- Hawksmaid: The untold story of Robin Hood and Maid Marian by Kathryn Lastry
- Scarlet by A.C. Gaughen (2012)
She is also a minor character in Angus Donald's Outlaw Chronicles based on the life of Alan-A-Dale and his exploits with Robin Hood. In the series she is known as Marie-Anne, Countess Of Locksley, and love interest of Robin Hood, who in the novel is formally known as Robert Odo.
- Maid Marian was played first by Bernadette O'Farrell, and then by Patricia Driscoll in the 1955 series The Adventures of Robin Hood.
- Maid Marian was featured in the 1966 animated series Rocket Robin Hood, a science fiction version of the Robin Hood story.
- In the HTV show Robin of Sherwood (1984–86), Marian was played by Judi Trott, and after meeting and falling in love with Robin (of Locksley, played by Michael Praed), lived with him and the other outlaws in Sherwood Forest. After Robin's death, she was wooed by Robin's successor as Herne's Son and leader of the outlaws, Robert of Huntingdon (played by Jason Connery), but was ultimately unable to requite his love.
- Maid Marian was the lead character in Tony Robinson's 1989 BBC children's comedy Maid Marian and her Merry Men. In the show, Marian, played by Kate Lonergan, was portrayed as the real leader of the Merry Men, whilst Robin was a vain coward who was mistakenly believed to be the leader by King John and the Sheriff of Nottingham.
- In the 1990 Japanese anime series Robin Hood no Daibōken, Maid Marian (as Marian Lancaster) was voiced by Naoko Matsui. Sometimes referred to as Mary Anne.
- In the 1991 TV movie Robin Hood she is played by Uma Thurman.
- In the 1997 TV show The New Adventures of Robin Hood, she was played by Anna Galvin, and then by Barbara Griffin. She lives with Robin, Little John and Friar Tuck in the Sherwood forest.
- In the 2000 film Blackadder: Back & Forth, Maid Marian is portrayed by supermodel Kate Moss.
- In the BBC's 2006 version Robin Hood, Lucy Griffiths plays the role of Lady Marian, as opposed to Maid Marian. In this version of the tale, she is daughter of a previous Sheriff of Nottingham and the love interest of Robin. Beautiful and quick of mind, Marian is headstrong and feisty. She is involved in a love triangle, with Sir Guy of Gisbourne and Robin as her suitors.
- In the 1922 movie Robin Hood, Marian was played by Enid Bennett.
- In the celebrated 1938 movie The Adventures of Robin Hood, Maid Marian, as already noted, was portrayed by Olivia de Havilland.
- In the 1952 movie The Story of Robin Hood and His Merrie Men, Maid Marian is played by Joan Rice.
- In the 1973 Disney's animated version of Robin Hood, Maid Marian is an anthropomorphic vixen voiced by Monica Evans, with Nancy Adams doing her singing voice.
- In the 1976 movie, Robin and Marian, Lady Marian is played by Audrey Hepburn.
- In the 1991 movie, Robin Hood: Prince of Thieves, Maid Marian is played by Mary Elizabeth Mastrantonio. In this version, her surname is given as Dubois, a reference to the French name of Robin Hood, Robin des Bois.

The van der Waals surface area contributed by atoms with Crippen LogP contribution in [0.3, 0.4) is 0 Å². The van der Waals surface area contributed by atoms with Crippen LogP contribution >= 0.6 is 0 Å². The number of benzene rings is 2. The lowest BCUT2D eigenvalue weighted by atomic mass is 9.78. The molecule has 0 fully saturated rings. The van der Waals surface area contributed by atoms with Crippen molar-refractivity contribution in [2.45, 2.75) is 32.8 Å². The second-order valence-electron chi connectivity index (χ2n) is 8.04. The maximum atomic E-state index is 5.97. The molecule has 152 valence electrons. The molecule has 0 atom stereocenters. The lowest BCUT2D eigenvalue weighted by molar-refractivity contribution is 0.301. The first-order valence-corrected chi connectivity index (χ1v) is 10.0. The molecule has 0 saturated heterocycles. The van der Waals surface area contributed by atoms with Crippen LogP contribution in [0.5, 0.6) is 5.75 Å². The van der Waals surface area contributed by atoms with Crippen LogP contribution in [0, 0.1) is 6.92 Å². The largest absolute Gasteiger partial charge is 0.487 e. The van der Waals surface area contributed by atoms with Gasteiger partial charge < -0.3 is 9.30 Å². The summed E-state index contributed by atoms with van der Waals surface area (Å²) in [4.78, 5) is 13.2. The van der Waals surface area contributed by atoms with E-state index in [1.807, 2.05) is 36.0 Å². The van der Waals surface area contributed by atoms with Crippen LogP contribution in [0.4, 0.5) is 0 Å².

- In the 1993 movie Robin Hood: Men in Tights, Maid Marian is played by Amy Yasbeck.
- In the 2001 Disney movie Princess of Thieves, Robin Hood and Maid Marian are the parents of a daughter, the eponymous 'princess' played by Keira Knightley.
- In the 2010 Ridley Scott movie Robin Hood, Lady Marian is a widow played by Cate Blanchett. In this version, her surname is given as Loxley.
- In the 2011 German 3D movie Robin Hood - Ghosts of Sherwood, Maid Marian is played by Grey DeLisle.
- Squeeze's song, "Pulling Mussels (From The Shell)", contains the line; "Maid Marian on her, tip toed feet...".
- Folk artist Will Stratton's song "Robin and Marian" on his album No Wonder offers a modern-day political interpretation of the story of Robin Hood and Maid Marian.
- Knight, Stephen (2003) Robin Hood: A Mythic Biography. University of Cornell Press.
- J. C. Holt (1982). Robin Hood. Thames & Hudson. p. 37. ISBN 0-500-27541-6 [Amazon-US | Amazon-UK].
- Knight. Robin Hood. pp. 11-12.
- Ronald Hutton. The Stations of the Sun. p. 274. ISBN 0-19-288045-4 [Amazon-US | Amazon-UK]
- Richards. Swordsmen of the Screen, p. 190
- Ronald Hutton. The Stations of the Sun, pp. 270-271.
- J. C. Holt. Robin Hood, p. 165.
- Allen W. Wright. "A Beginner's Guide to Robin Hood".
- Additional discussion of the story of Matilda and how it changed to Maid Marion is available in Thomson, Richard (1829). An Historical Essay on the Magna Charta of King John: To which are Added the Great Charter in Latin and English. London: J. Major and R. Jennings. pp. 505–507.
- (The naming of Marian as 'Fitzwalter' would not have been historically correct. Robert Fitzwalter was named so, because his father's name was Walter: "fitz" meaning "son of". Marian would have been called "daughter of Robert" filia Roberti, after her father.)
- Allen W. Wright, The Search for the Real Robin Hood
- Francis James Child, The English and Scottish Popular Ballads, 1888. 
- Jeffrey Richards, Swordsmen of the Screen: From Douglas Fairbanks to Michael York, p 200, Routledge & Kegan Paul, Lond, Henly and Boston, 1988
- Jeffrey Richards, Swordsmen of the Screen: From Douglas Fairbanks to Michael York, p 201, Routledge & Kegan Paul, Lond, Henly and Boston, 1988